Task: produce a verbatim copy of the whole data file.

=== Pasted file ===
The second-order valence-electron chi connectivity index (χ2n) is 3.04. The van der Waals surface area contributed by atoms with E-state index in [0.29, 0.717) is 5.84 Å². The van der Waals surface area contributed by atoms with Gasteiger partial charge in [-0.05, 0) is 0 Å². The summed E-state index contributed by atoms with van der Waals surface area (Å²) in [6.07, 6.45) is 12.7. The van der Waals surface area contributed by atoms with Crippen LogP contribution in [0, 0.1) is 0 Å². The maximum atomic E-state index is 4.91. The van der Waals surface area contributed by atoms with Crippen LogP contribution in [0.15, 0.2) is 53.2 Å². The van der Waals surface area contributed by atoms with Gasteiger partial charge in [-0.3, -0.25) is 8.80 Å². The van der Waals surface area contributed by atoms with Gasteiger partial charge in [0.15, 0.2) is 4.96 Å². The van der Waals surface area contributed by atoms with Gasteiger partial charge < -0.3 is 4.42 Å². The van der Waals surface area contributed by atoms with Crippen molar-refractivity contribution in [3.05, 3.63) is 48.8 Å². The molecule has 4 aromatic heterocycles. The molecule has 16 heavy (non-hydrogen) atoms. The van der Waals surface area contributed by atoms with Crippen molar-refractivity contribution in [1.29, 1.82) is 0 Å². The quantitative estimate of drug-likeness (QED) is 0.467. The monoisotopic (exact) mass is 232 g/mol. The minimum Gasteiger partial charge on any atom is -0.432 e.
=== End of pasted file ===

The second-order valence-electron chi connectivity index (χ2n) is 3.04. The van der Waals surface area contributed by atoms with E-state index in [0.29, 0.717) is 5.84 Å². The van der Waals surface area contributed by atoms with Gasteiger partial charge in [-0.05, 0) is 0 Å². The summed E-state index contributed by atoms with van der Waals surface area (Å²) in [6.07, 6.45) is 12.7. The van der Waals surface area contributed by atoms with Crippen LogP contribution in [0, 0.1) is 0 Å². The maximum atomic E-state index is 4.91. The van der Waals surface area contributed by atoms with Crippen LogP contribution in [0.15, 0.2) is 53.2 Å². The van der Waals surface area contributed by atoms with Gasteiger partial charge in [-0.3, -0.25) is 8.80 Å². The van der Waals surface area contributed by atoms with Gasteiger partial charge in [0.15, 0.2) is 4.96 Å². The van der Waals surface area contributed by atoms with Gasteiger partial charge < -0.3 is 4.42 Å². The van der Waals surface area contributed by atoms with Crippen molar-refractivity contribution in [3.05, 3.63) is 48.8 Å². The molecule has 4 aromatic heterocycles. The molecule has 16 heavy (non-hydrogen) atoms. The van der Waals surface area contributed by atoms with Crippen molar-refractivity contribution in [1.29, 1.82) is 0 Å². The quantitative estimate of drug-likeness (QED) is 0.467. The monoisotopic (exact) mass is 232 g/mol. The minimum Gasteiger partial charge on any atom is -0.432 e.